As each new day passes by, many parents are experiencing significant emotions themselves and seeing them simultaneously within their children. Many of my clients ask me about the anxiety they are beginning to see come to light within their children.
Anxiety rates among children have been on the incline. The CDC reports that “7.1% of children aged 3-17 years (approximately 4.4 million) have diagnosed anxiety,” with an increase from “from 5.5% in 2007 to 6.4% in 2011–2012” among children aged 6-17 years (Anxiety and depression in children, 2020).
Anxiety, in its mildest form, is often a way to cope with life. Some of the anxiety we experience in our lives is simply just a part of life. Other times, anxiety can be a learned response. Children can adopt these learned responses when they are modeled for them. When you are raised in a family where there is an abundance of fear or anxiety, you learn, adapt, and become what presents itself in front of you, unless you cognitively and consciously make the choice not to do so.
Let’s take a closer look at anxiety as a learned response— A myriad of things happen in a child’s life that can cause stress. The largest influence for that child is how you, the parent in your child’s life, express frustration and worry. Modeling those emotions and coping mechanisms is precisely how our children learn to navigate this world and their own emotions. It is not simply about what you do and say, but also about what you do not say, non-verbal’s, facial expressions and body language, as well.
You know what they say, “the apple doesn’t fall far from the tree.” Well, that metaphor applies here, if we’re not conscious of our influence on our child’s emotion regulation. As parents, we actually teach our children anxiety-oriented responses and cues. We do this from our own actions, reactions and unresolved emotions. When a child witnesses a parent in a state of anxiety, they pick up on the unsettling energy and absorb it. They begin to unconsciously perceive and, therefore, learn, as they watch with wide eyes how we navigate our own lives.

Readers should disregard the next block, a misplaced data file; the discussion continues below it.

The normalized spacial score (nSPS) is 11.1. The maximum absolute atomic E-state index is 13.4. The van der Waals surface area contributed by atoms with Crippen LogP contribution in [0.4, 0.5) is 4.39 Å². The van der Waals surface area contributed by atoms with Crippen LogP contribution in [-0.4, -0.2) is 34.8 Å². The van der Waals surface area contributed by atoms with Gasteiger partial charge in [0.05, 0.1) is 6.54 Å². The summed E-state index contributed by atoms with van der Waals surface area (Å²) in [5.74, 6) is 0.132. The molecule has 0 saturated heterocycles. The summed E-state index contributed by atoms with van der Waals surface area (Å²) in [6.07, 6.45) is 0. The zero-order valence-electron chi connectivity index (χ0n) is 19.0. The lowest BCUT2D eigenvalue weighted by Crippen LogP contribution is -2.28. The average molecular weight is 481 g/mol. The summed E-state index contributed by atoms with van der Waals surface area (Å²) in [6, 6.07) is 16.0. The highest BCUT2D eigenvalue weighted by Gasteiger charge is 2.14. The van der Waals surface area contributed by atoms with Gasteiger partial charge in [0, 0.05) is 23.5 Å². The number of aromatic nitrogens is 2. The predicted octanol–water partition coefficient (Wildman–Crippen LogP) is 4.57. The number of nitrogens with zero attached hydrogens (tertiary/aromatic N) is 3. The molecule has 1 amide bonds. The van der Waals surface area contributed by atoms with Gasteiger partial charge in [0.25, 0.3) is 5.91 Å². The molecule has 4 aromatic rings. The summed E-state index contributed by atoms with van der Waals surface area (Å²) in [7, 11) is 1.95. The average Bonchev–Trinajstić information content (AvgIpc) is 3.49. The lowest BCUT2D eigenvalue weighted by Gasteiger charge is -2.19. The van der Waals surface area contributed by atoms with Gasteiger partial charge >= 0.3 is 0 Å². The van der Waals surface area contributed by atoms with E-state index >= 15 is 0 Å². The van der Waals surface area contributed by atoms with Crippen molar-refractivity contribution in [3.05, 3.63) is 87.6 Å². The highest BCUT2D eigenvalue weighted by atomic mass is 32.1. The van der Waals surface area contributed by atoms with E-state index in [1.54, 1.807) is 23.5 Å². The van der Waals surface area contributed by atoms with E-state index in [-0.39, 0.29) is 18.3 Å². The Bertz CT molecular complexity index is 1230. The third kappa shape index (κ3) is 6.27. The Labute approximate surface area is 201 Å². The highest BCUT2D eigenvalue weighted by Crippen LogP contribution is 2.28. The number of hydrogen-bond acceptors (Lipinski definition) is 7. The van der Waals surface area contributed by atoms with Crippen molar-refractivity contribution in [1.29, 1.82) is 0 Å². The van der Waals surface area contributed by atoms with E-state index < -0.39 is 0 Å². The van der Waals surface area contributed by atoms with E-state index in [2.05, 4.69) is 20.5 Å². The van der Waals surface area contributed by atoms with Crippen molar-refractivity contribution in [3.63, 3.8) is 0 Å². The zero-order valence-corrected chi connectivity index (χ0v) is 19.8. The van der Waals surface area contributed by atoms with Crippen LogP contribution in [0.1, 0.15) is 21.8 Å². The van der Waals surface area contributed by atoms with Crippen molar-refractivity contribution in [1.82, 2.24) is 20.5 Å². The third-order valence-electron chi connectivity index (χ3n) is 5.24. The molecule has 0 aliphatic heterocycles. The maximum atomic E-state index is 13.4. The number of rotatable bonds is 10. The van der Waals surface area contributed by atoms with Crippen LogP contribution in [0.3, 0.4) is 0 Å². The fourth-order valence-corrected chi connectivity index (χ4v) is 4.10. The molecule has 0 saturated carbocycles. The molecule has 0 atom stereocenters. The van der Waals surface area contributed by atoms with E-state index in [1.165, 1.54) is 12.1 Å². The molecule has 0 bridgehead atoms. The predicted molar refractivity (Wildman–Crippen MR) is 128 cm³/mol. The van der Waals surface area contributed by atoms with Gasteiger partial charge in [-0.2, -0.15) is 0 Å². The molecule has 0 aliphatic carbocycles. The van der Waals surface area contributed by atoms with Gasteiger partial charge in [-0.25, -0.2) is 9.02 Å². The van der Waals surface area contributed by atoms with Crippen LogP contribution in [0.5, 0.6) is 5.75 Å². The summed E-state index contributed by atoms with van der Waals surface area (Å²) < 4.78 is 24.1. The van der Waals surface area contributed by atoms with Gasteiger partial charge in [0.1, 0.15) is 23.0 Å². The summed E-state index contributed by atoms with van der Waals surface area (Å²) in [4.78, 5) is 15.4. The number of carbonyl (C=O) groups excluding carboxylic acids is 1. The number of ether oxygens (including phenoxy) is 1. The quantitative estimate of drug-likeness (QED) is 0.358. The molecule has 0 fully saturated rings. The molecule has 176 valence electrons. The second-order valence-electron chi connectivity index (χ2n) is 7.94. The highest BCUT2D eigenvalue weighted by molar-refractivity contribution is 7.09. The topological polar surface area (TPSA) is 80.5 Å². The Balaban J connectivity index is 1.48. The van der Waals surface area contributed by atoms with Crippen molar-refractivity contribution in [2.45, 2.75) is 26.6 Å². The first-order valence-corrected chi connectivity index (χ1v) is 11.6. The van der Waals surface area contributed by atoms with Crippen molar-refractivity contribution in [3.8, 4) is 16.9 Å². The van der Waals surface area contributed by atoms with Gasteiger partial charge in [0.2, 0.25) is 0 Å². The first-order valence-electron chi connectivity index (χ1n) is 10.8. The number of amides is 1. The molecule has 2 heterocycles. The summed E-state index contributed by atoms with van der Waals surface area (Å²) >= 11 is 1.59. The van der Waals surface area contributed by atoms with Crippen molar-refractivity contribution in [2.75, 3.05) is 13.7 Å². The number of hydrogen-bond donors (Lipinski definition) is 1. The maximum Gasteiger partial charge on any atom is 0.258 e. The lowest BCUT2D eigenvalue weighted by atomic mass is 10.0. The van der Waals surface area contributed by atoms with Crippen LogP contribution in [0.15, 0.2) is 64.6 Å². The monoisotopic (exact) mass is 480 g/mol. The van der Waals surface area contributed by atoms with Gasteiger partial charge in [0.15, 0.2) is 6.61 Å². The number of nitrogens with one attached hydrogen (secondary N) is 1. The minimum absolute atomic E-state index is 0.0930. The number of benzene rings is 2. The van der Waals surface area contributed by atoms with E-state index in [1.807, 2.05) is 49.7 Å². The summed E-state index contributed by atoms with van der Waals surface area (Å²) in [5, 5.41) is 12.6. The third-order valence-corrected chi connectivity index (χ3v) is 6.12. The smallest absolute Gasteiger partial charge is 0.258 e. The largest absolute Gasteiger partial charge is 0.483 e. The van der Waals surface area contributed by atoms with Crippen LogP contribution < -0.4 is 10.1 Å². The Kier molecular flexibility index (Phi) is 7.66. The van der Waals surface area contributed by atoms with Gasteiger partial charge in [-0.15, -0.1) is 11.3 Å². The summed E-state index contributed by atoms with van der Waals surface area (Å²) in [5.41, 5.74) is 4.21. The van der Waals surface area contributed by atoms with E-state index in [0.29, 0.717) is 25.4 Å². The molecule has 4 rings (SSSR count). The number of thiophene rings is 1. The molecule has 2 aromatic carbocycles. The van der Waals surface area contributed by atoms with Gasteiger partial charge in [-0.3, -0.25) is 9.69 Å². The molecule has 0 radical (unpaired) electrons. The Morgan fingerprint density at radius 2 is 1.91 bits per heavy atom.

For children, so many of life’s events are ambiguous. They look for cues from their parents to make sense of the world around them. Oftentimes we think we are hiding our feelings from others; children can see right through us and, as brilliant little human beings, pick up on our negative energy or discomfort.
If you notice that your child is displaying responses full of anxiety, stress, or worry, take a look at how your own behavior may be a model for them. First, support them through whatever emotions they may be experiencing, but don’t forget to spend some time with introspection. Managing your own response is the first step in teaching and demonstrating to your children how they can navigate difficult emotions in a positive and productive manner.
So, what can you do?
- Look at your response to stress, fear, and anxiety. Unpack those responses and try to understand their origin. Once we do this, we can try out new techniques to help ourselves manage stress in a different way, perhaps a more mindful way. If you need some help with this, please reach out to me. I can help you understand your fears in order to help you to process them differently, ultimately reducing your stress level. www.suedecaro.com
- Talk about stress – your own, and your children’s. It is so important to normalize these emotions. Stress and worry are part of life. Learning good techniques, skills and tools to move through stress are also crucial for us as well as our children. So, don’t be afraid to talk about what feels stressful for you, as well as how you are helping yourself overcome those difficult times. Admitting to your children what they know is already present (your stress) brings the conversation to the forefront.
- Be willing to share. Our kids are feeling it anyway, so let’s all learn from bringing it up and talking through it. Who knows, you might learn something from your child that will help you to navigate your own anxious feelings.
- Just as we teach our children and help them to grow and thrive, they also teach us where we need to grow.
For more information on this topic or any other parenting needs, please email me: email@example.com. I am a worldwide life and parent coach.
Anxiety and depression in children: Get the facts. (2020, March 30). Retrieved August 31, 2020, from https://www.cdc.gov/childrensmentalhealth/features/anxiety-depression-children.html.